How to Win Every Argument with Your Spouse


How can you ensure that you achieve victory when you and your spouse have a disagreement?

One piece of the puzzle in resolving conflict is learning how to reach a win/win solution after you understand each other’s feelings and needs surrounding an argument. Notice how I used the term “win/win”. I do not use this term lightly because when it comes to resolving conflict in a manner that draws you closer together, a win/win option is the only option. There is no such thing as a win/loss scenario in a healthy, satisfied marriage. If one of you feels like a solution is a loss, then both of you lose.

Several years ago my wife and I were transitioning from a job at a church. We were leaving the church and there is never an easy way to leave. We got in a huge conflict, and by huge I do not mean bad or ugly. I just mean that we were at complete opposite ends of how to leave the church on our last Sunday.

Amy felt we needed to disclose more details on why we were leaving and I felt like we couldn’t disclose enough information to give a full understanding. I felt like our inability to share the whole story would leave people with too many questions and then their imaginations would start formulating their own ideas. This is never good in a church environment.

On our way to our marriage class for our last Sunday, Amy and I reached a stand-still on what to do. She had very legitimate reasons for what she wanted to do and I had very legitimate reasons for what I wanted to do. This was a classic stand-off, so how do you reach a win/win solution when the two of you are on opposite ends? Easy.

Here are three suggestions on how to find win/win solutions when the solutions do not readily make themselves obvious:

  1. Ask a trusted friend to act as a mediator
  2. Go to a pastor or Christian marriage counselor
  3. Be a servant

1. Ask a trusted friend to act as a mediator

If you have discussed an issue and both of you feel like you understand each other, but you still can not come to a win/win solution – call a friend. Do not be ashamed to ask a friend to step in and offer help in finding a win/win solution. If both of you trust this person, then allow him/her to listen to both sides and then offer a third alternative or even choose either of your ideas. Couples get stuck, this is not bad or abnormal, the problem occurs when couples refuse to seek outside help. Some conflicts do not merit professional help, so ask a friend to get involved and trust the friend to make a good decision that will benefit your marriage.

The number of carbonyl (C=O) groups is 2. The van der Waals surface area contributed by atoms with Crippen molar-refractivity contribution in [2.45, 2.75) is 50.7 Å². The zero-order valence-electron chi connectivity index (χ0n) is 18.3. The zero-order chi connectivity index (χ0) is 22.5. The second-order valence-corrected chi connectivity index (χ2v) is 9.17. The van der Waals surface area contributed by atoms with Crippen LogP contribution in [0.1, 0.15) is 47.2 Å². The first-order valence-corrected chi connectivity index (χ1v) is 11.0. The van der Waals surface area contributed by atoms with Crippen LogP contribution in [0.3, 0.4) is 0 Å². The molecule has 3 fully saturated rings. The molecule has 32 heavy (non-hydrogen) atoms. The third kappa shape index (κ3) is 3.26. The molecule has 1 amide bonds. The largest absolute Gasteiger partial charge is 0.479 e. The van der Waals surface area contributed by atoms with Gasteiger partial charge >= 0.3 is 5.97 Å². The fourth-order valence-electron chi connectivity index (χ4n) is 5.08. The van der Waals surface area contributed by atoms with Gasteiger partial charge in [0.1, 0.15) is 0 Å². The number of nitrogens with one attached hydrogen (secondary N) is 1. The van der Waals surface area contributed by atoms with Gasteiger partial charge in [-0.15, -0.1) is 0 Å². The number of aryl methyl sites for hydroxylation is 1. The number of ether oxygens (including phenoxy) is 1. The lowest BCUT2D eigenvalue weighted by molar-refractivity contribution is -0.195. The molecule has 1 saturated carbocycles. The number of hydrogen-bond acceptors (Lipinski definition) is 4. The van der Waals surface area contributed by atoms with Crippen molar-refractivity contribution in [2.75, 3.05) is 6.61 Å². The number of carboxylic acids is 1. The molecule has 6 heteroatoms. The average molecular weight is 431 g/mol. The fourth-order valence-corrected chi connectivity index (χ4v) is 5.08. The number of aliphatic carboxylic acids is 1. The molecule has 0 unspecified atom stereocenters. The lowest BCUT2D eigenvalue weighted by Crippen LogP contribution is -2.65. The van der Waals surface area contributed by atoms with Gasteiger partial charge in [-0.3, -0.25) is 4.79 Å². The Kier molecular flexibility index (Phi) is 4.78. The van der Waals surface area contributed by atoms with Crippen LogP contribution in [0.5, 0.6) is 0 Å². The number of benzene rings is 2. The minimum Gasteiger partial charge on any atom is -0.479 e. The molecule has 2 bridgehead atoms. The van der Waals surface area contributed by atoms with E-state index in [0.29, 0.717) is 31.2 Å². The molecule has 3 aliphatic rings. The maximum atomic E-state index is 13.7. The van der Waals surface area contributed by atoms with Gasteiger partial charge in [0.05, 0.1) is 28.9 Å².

2. Go to a pastor or Christian marriage counselor

If the conflict you are experiencing is serious, like dealing with an affair, then seek out help from a pastor or Christian marriage counselor. When you get stuck and can’t seem to find the light of day in your conflict, get help. There are people in your community that have spent years (my wife and I have been helping couples for 15 years) helping couples resolve conflict. Use them as a resource to keep your marriage strong. Do not allow conflict to erode your marriage simply because you are not willing to humble yourself and ask for help.

3. Be a servant

The nuclear option is to always choose to be a servant. This does not mean you act like a doormat. But sometimes the most logical and helpful solution is deciding to serve your mate’s needs and to lay down your life for your mate. Being Christlike is a win for anyone! Step up to the plate of servanthood and boldly announce that you want to hit a home run of serving your mate. That is the kind of person people want to be married to.

How did my wife and I solve our dispute? We took option number one and asked our dear friend Dr. Peter Bigler (our family doctor) to provide a verdict on who’s idea was best. Of course we both trust Peter, but I knew that Peter would see the genius of my solution. So of course he decided that Amy was correct. Dang! But I agreed that I would take Peter’s influence because I trusted that Peter wanted what was best for both of us. He and Amy were right. The best course of action was her plan, I just needed a little help in seeing it.

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